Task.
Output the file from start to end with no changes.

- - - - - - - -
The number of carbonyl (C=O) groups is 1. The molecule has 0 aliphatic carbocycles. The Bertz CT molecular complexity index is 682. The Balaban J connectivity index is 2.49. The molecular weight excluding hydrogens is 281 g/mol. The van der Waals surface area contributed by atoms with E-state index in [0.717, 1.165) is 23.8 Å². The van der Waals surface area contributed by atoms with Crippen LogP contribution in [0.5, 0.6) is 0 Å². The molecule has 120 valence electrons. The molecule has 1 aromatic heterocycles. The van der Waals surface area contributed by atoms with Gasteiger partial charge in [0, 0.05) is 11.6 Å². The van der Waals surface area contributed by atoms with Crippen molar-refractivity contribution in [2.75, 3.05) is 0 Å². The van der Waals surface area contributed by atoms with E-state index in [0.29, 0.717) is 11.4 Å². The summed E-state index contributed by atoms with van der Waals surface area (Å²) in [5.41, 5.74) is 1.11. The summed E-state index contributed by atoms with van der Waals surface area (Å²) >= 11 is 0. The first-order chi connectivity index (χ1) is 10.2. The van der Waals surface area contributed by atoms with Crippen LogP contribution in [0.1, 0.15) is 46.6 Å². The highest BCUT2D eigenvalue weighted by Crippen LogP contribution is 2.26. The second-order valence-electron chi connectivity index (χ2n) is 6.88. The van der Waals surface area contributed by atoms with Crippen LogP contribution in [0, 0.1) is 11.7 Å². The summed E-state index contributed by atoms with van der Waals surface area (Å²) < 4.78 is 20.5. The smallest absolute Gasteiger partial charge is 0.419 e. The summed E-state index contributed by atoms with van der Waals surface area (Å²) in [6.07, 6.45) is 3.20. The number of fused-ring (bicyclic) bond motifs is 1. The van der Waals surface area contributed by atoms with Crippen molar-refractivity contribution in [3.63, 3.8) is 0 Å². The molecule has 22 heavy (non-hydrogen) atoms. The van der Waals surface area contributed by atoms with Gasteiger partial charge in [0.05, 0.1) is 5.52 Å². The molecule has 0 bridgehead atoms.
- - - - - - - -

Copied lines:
The number of carbonyl (C=O) groups is 1. The molecule has 0 aliphatic carbocycles. The Bertz CT molecular complexity index is 682. The Balaban J connectivity index is 2.49. The molecular weight excluding hydrogens is 281 g/mol. The van der Waals surface area contributed by atoms with E-state index in [0.717, 1.165) is 23.8 Å². The van der Waals surface area contributed by atoms with Crippen LogP contribution in [0.5, 0.6) is 0 Å². The molecule has 120 valence electrons. The molecule has 1 aromatic heterocycles. The van der Waals surface area contributed by atoms with Gasteiger partial charge in [0, 0.05) is 11.6 Å². The van der Waals surface area contributed by atoms with Crippen molar-refractivity contribution in [2.75, 3.05) is 0 Å². The van der Waals surface area contributed by atoms with E-state index in [0.29, 0.717) is 11.4 Å². The summed E-state index contributed by atoms with van der Waals surface area (Å²) in [5.41, 5.74) is 1.11. The summed E-state index contributed by atoms with van der Waals surface area (Å²) >= 11 is 0. The first-order chi connectivity index (χ1) is 10.2. The van der Waals surface area contributed by atoms with Crippen LogP contribution in [0.1, 0.15) is 46.6 Å². The highest BCUT2D eigenvalue weighted by Crippen LogP contribution is 2.26. The second-order valence-electron chi connectivity index (χ2n) is 6.88. The van der Waals surface area contributed by atoms with Crippen LogP contribution in [0, 0.1) is 11.7 Å². The summed E-state index contributed by atoms with van der Waals surface area (Å²) < 4.78 is 20.5. The smallest absolute Gasteiger partial charge is 0.419 e. The summed E-state index contributed by atoms with van der Waals surface area (Å²) in [6.07, 6.45) is 3.20. The number of fused-ring (bicyclic) bond motifs is 1. The van der Waals surface area contributed by atoms with Crippen molar-refractivity contribution in [3.63, 3.8) is 0 Å². The molecule has 22 heavy (non-hydrogen) atoms. The van der Waals surface area contributed by atoms with Gasteiger partial charge in [0.05, 0.1) is 5.52 Å². The molecule has 0 bridgehead atoms.